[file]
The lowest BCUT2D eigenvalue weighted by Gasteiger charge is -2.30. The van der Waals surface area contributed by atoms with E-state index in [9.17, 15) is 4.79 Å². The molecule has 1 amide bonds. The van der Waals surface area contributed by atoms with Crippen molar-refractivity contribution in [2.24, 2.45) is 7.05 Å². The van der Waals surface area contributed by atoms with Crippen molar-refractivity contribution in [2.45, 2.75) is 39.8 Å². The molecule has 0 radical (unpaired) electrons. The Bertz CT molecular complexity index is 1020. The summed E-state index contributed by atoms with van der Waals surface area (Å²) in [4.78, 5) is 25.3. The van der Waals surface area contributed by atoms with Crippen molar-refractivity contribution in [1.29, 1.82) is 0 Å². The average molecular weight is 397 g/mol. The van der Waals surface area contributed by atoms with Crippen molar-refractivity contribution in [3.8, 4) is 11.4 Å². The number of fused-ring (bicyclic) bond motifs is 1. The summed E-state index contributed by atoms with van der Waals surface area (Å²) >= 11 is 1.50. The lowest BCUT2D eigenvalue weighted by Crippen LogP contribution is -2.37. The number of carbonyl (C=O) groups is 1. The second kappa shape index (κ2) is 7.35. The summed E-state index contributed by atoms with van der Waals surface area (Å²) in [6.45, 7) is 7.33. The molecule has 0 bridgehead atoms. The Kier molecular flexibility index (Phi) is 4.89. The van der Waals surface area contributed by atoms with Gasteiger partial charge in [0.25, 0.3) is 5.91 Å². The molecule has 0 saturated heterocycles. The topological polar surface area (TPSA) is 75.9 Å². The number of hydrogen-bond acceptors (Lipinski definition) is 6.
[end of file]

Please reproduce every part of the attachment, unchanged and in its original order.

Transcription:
The lowest BCUT2D eigenvalue weighted by Gasteiger charge is -2.30. The van der Waals surface area contributed by atoms with E-state index in [9.17, 15) is 4.79 Å². The molecule has 1 amide bonds. The van der Waals surface area contributed by atoms with Crippen molar-refractivity contribution in [2.24, 2.45) is 7.05 Å². The van der Waals surface area contributed by atoms with Crippen molar-refractivity contribution in [2.45, 2.75) is 39.8 Å². The molecule has 0 radical (unpaired) electrons. The Bertz CT molecular complexity index is 1020. The summed E-state index contributed by atoms with van der Waals surface area (Å²) in [4.78, 5) is 25.3. The van der Waals surface area contributed by atoms with Crippen molar-refractivity contribution in [1.29, 1.82) is 0 Å². The average molecular weight is 397 g/mol. The van der Waals surface area contributed by atoms with Crippen molar-refractivity contribution in [3.8, 4) is 11.4 Å². The number of fused-ring (bicyclic) bond motifs is 1. The summed E-state index contributed by atoms with van der Waals surface area (Å²) >= 11 is 1.50. The lowest BCUT2D eigenvalue weighted by Crippen LogP contribution is -2.37. The number of carbonyl (C=O) groups is 1. The second kappa shape index (κ2) is 7.35. The summed E-state index contributed by atoms with van der Waals surface area (Å²) in [6.45, 7) is 7.33. The molecule has 0 bridgehead atoms. The Kier molecular flexibility index (Phi) is 4.89. The van der Waals surface area contributed by atoms with Gasteiger partial charge in [0.25, 0.3) is 5.91 Å². The molecule has 0 saturated heterocycles. The topological polar surface area (TPSA) is 75.9 Å². The number of hydrogen-bond acceptors (Lipinski definition) is 6.